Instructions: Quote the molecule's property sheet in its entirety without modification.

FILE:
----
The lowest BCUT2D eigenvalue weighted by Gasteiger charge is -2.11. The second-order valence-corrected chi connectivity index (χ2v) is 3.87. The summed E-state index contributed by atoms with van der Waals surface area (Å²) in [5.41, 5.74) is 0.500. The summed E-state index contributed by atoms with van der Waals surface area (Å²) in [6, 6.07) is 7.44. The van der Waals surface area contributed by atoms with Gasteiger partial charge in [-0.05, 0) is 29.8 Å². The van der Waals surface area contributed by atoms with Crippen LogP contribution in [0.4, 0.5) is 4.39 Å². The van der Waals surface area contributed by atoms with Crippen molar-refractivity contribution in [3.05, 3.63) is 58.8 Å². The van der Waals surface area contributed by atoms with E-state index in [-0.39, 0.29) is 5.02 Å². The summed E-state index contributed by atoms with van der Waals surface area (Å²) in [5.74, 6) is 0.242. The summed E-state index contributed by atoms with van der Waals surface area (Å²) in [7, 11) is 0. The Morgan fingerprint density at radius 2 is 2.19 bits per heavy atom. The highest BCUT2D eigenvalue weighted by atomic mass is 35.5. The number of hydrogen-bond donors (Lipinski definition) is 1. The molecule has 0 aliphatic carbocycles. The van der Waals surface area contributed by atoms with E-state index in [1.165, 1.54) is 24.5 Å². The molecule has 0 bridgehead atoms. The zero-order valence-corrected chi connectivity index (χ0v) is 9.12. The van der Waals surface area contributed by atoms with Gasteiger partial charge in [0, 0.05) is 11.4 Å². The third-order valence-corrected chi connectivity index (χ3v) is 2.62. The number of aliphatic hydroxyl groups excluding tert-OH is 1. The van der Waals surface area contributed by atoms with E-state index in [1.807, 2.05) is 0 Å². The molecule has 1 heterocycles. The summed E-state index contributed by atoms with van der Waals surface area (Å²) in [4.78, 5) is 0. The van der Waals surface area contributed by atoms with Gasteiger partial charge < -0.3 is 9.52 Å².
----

The lowest BCUT2D eigenvalue weighted by Gasteiger charge is -2.11. The second-order valence-corrected chi connectivity index (χ2v) is 3.87. The summed E-state index contributed by atoms with van der Waals surface area (Å²) in [5.41, 5.74) is 0.500. The summed E-state index contributed by atoms with van der Waals surface area (Å²) in [6, 6.07) is 7.44. The van der Waals surface area contributed by atoms with Gasteiger partial charge in [-0.05, 0) is 29.8 Å². The van der Waals surface area contributed by atoms with Crippen LogP contribution in [0.4, 0.5) is 4.39 Å². The van der Waals surface area contributed by atoms with Crippen molar-refractivity contribution in [3.05, 3.63) is 58.8 Å². The van der Waals surface area contributed by atoms with E-state index in [-0.39, 0.29) is 5.02 Å². The summed E-state index contributed by atoms with van der Waals surface area (Å²) in [5.74, 6) is 0.242. The summed E-state index contributed by atoms with van der Waals surface area (Å²) in [7, 11) is 0. The Morgan fingerprint density at radius 2 is 2.19 bits per heavy atom. The highest BCUT2D eigenvalue weighted by atomic mass is 35.5. The number of hydrogen-bond donors (Lipinski definition) is 1. The molecule has 0 aliphatic carbocycles. The van der Waals surface area contributed by atoms with E-state index in [1.165, 1.54) is 24.5 Å². The molecule has 0 bridgehead atoms. The zero-order valence-corrected chi connectivity index (χ0v) is 9.12. The van der Waals surface area contributed by atoms with Gasteiger partial charge in [0, 0.05) is 11.4 Å². The third-order valence-corrected chi connectivity index (χ3v) is 2.62. The number of aliphatic hydroxyl groups excluding tert-OH is 1. The van der Waals surface area contributed by atoms with E-state index in [1.807, 2.05) is 0 Å². The molecule has 1 heterocycles. The summed E-state index contributed by atoms with van der Waals surface area (Å²) in [4.78, 5) is 0. The van der Waals surface area contributed by atoms with Gasteiger partial charge < -0.3 is 9.52 Å².